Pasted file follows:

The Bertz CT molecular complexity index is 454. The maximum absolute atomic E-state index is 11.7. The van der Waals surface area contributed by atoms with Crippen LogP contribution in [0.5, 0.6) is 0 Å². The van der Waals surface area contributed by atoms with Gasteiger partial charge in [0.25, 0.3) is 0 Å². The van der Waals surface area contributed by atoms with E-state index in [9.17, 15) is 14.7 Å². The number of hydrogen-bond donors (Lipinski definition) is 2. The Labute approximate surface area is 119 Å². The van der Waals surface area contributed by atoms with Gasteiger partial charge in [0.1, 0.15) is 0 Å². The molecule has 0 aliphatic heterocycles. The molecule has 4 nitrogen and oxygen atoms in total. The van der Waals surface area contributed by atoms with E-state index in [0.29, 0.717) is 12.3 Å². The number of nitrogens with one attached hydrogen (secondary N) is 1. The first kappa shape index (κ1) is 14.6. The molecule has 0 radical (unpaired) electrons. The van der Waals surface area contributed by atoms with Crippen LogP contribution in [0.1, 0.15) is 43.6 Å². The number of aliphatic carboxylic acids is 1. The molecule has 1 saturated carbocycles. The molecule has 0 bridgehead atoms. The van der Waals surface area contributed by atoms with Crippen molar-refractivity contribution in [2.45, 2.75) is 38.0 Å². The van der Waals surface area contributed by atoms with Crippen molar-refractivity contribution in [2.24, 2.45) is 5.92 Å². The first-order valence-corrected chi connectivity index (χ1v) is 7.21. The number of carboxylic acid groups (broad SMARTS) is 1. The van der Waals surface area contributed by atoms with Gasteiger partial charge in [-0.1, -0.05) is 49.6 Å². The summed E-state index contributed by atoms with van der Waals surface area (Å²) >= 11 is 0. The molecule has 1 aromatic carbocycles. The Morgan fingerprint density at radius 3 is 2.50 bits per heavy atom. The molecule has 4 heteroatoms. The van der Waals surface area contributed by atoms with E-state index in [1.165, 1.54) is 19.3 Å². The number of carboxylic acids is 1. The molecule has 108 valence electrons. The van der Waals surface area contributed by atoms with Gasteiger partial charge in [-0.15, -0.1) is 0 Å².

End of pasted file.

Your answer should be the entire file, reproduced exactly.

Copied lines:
The Bertz CT molecular complexity index is 454. The maximum absolute atomic E-state index is 11.7. The van der Waals surface area contributed by atoms with Crippen LogP contribution in [0.5, 0.6) is 0 Å². The van der Waals surface area contributed by atoms with Gasteiger partial charge in [0.25, 0.3) is 0 Å². The van der Waals surface area contributed by atoms with E-state index in [9.17, 15) is 14.7 Å². The number of hydrogen-bond donors (Lipinski definition) is 2. The Labute approximate surface area is 119 Å². The van der Waals surface area contributed by atoms with Gasteiger partial charge in [0.1, 0.15) is 0 Å². The molecule has 0 aliphatic heterocycles. The molecule has 4 nitrogen and oxygen atoms in total. The van der Waals surface area contributed by atoms with E-state index in [0.29, 0.717) is 12.3 Å². The number of nitrogens with one attached hydrogen (secondary N) is 1. The first kappa shape index (κ1) is 14.6. The molecule has 0 radical (unpaired) electrons. The van der Waals surface area contributed by atoms with Crippen LogP contribution in [0.1, 0.15) is 43.6 Å². The number of aliphatic carboxylic acids is 1. The molecule has 1 saturated carbocycles. The molecule has 0 bridgehead atoms. The van der Waals surface area contributed by atoms with Crippen molar-refractivity contribution in [2.45, 2.75) is 38.0 Å². The van der Waals surface area contributed by atoms with Crippen molar-refractivity contribution in [2.24, 2.45) is 5.92 Å². The first-order valence-corrected chi connectivity index (χ1v) is 7.21. The number of carboxylic acid groups (broad SMARTS) is 1. The van der Waals surface area contributed by atoms with Gasteiger partial charge in [-0.1, -0.05) is 49.6 Å². The summed E-state index contributed by atoms with van der Waals surface area (Å²) >= 11 is 0. The molecule has 1 aromatic carbocycles. The Morgan fingerprint density at radius 3 is 2.50 bits per heavy atom. The molecule has 4 heteroatoms. The van der Waals surface area contributed by atoms with E-state index in [1.165, 1.54) is 19.3 Å². The number of carboxylic acids is 1. The molecule has 108 valence electrons. The van der Waals surface area contributed by atoms with Gasteiger partial charge in [-0.15, -0.1) is 0 Å².